Wittman gave Seraphin the ax after a horrendous five-minute stretch between the first and second quarters: #KSLife was way off the mark on a midrange J, fouled Markieff Morris, was called for carrying the ball, and ran over Morris on his next touch for a charge. Wittman also pulled Porter at the right times—he was ineffective at everything besides grabbing the half-dozen rebounds that came his way.

And his X’s and O’s, perhaps even his halftime speech, helped contain the NBA’s 10th best 3-point shooting squad to 1-for-12 in the second half, and just seven makes on 22 attempts (32%) for the game.

—John Converse Townsend (@JohnCTownsend)

DC Council Players 

Dagger Flush.

John Wall

4 out of 5 stars

35 mins | plus-16 | 18 pts | 6-12 FGs | 2-3 3Ps | 4-5 FTs | 3 rebs | 12 asts | 2 stls | 1 blk | 2 TOs

Total control from John Wall, NBA All-Star. He started the game like an apple pie pulled from the oven—hot and sweet—making his first four shots… Buckets from 17, 17, 25 (3-point land), and 16 feet. And he finished the game strong, chasing Goran Dragic around the court and getting the ball to the right people at the right times, things that won’t stand out on the box score. —J.C. Townsend

Bradley Beal

4.5 out of 5 stars

31 mins | plus-8 | 17 pts | 8-15 FGs | 1-2 3Ps | 0-0 FTs | 6 rebs | 3 asts | 4 stls | 0 TOs

Sure, remember Beal’s late-game jumper heroics and dagger slam. But also remember his rebounding, assisting, and stealing … and his zero turnovers. He attempted just two 3-pointers, making one, and five of his attempts were long-2 midrange shots, where he made two.

Otherwise, Beal’s remaining eight attempts came in closer proximity to the hoop than usual, and he made five of those. So, Wizards fans enjoy these moments of growth for Beal just as much as it pains you to pick apart his over-reliance on midrange jumpers and inability to get to the free throw line. —K. Weidie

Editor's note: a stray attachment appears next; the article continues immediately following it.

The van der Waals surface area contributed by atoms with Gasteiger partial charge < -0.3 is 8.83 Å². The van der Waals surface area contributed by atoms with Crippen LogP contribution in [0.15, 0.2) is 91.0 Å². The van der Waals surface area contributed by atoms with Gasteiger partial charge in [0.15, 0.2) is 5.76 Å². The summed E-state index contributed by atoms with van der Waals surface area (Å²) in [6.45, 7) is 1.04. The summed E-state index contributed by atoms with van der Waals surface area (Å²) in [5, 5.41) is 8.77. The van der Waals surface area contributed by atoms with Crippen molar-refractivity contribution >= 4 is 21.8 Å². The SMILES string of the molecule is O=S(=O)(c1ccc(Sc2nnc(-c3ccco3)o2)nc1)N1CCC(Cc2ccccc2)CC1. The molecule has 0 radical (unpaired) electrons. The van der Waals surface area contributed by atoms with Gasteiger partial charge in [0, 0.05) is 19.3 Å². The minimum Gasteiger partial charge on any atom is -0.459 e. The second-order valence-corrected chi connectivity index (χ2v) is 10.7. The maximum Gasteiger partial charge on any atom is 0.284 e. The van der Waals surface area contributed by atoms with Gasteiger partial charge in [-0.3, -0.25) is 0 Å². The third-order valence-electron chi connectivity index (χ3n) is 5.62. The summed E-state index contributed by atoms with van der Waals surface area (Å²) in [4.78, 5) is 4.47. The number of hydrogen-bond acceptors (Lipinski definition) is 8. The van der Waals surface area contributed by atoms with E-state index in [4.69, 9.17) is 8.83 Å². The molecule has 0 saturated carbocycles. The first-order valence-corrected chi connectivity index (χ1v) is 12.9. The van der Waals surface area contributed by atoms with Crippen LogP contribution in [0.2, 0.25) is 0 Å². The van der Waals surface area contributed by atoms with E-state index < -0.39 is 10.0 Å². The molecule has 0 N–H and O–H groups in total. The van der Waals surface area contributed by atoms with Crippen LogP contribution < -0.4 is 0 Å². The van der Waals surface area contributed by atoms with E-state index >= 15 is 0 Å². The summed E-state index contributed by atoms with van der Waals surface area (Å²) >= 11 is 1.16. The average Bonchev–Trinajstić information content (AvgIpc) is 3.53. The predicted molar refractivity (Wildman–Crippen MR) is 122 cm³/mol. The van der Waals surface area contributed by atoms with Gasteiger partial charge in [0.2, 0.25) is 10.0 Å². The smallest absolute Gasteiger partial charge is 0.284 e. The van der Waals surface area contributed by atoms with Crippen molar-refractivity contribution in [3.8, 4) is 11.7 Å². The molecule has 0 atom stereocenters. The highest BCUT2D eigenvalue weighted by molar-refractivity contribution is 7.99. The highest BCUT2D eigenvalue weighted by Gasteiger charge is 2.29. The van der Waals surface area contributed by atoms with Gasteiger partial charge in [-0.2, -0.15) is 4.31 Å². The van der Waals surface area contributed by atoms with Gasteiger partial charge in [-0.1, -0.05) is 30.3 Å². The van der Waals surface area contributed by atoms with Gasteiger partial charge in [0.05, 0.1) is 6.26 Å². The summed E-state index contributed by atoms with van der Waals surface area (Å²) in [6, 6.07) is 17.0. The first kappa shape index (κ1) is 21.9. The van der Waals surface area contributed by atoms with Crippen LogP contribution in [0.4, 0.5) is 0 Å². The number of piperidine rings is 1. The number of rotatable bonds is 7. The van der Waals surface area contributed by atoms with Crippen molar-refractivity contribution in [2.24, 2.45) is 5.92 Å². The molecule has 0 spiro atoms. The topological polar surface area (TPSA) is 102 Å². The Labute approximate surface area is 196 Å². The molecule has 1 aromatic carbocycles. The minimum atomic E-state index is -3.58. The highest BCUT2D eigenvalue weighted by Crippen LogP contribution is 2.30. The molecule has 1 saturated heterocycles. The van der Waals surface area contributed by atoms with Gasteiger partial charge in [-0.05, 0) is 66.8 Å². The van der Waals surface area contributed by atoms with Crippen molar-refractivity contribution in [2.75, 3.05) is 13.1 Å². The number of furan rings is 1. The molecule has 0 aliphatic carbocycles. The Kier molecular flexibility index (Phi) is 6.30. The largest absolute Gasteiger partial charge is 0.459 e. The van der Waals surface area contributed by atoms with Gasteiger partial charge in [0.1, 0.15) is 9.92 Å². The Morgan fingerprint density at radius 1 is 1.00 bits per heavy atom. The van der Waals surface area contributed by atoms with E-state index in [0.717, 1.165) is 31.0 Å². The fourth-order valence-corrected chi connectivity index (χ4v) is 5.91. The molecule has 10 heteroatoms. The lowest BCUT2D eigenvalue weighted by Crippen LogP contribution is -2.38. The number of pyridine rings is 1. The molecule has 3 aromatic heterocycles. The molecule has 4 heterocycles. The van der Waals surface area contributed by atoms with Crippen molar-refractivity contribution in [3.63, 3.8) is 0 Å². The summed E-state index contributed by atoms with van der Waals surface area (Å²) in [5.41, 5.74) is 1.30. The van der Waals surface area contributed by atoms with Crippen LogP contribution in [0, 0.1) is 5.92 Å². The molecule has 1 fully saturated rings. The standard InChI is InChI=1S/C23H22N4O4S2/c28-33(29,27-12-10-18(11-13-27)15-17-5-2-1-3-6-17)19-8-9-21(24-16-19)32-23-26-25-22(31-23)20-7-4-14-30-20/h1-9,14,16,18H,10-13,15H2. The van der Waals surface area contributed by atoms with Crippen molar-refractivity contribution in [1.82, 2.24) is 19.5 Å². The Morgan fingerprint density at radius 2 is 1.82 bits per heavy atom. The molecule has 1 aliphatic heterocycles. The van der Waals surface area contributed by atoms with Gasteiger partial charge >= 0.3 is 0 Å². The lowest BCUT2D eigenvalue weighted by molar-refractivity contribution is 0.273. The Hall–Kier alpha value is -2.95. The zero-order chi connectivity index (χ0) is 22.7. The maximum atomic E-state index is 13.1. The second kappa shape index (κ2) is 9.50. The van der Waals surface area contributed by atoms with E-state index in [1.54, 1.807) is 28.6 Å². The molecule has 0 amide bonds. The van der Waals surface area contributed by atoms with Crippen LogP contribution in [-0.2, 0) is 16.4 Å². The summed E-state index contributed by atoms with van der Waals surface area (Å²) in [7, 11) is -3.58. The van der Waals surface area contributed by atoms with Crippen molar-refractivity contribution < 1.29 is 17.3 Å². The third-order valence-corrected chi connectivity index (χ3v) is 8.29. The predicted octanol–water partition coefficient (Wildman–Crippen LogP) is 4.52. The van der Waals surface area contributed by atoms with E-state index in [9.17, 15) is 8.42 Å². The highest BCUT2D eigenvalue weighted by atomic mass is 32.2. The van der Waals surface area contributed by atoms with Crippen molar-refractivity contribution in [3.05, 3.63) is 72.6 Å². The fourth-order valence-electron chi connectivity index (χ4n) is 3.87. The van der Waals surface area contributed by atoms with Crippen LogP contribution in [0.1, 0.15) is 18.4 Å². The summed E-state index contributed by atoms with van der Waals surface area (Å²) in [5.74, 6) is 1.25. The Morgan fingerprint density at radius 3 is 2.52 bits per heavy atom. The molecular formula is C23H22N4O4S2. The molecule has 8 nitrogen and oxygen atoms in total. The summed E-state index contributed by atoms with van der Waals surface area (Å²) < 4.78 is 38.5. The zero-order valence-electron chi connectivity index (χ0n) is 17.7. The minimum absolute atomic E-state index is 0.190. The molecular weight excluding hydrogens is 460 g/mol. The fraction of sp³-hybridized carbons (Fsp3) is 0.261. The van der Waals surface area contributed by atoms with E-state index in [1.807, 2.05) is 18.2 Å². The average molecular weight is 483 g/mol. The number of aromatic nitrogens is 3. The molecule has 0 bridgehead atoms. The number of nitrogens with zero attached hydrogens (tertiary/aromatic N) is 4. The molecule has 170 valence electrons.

Trevor Ariza

4 out of 5 stars

36 mins | plus-14 | 14 pts | 6-14 FGs | 3-8 3Ps | 8-8 FTs | 7 rebs | 2 asts | 4 stls| 2 TOs

The last play of the first-quarter? A cross-court pass intercepted by Ariza.

Early in the third quarter (which belonged to Trevor Ariza, by the way), in one of the most hilarious defensive plays I’ve seen all season, Sir Hookah, mano a mano with a slightly disinterested Gerald Green, crept up like a lion in the savannah grass (or a tabby cat over-dramatizing a twitching ribbon) and mushed the ball out of Green’s hands at the moment he decided to pass it.

In the same spot, with the ball in Marcus Morris’ hands late in the third, Trevor relieved him of it. Before the steal, both players were standing still.

Trevor’s last steal came on a botched Miles “Haircut” Plumlee drive-and-kick, and although it was aesthetically the least interesting (passing lane interception) of his four steals, it came on the heels of Phoenix’s announcing team reciting facts regarding how “long” Trevor Ariza was, and mere seconds after his third one. When it comes to contract hookah: smoke it if you got it.—C. Dirks


3.5 out of 5 stars

33 mins | plus-11 | 18 pts | 8-15 FGs | 2-4 FTs | 8 rebs | 2 asts | 6 TOs

Coaching dilemmas are often chicken-or-the-egg scenarios. Although, scientists evidently determined that the chicken came first. But that didn’t exactly solve Wittman’s dilemma in Phoenix: Start Nene versus Channing Frye, having seen what Frye did to David West in a previous Suns win over Indiana, or start a more mobile guy like Trevor Booker who might be able to keep up with Frye?

The answer is not as simple as you think. Wittman has to play to egos, too, and Nene is as diva as they come. He can’t exactly say, ‘Nene, sit your big butt on the bench tonight, we don’t really think you can do it’ … and then, when Nene might have to do it, he’s just not that into it. But also, a coach has to trust a player. Nene is fairly mobile, he has guarded bigs on the perimeter before… Hey, it’s part of the job.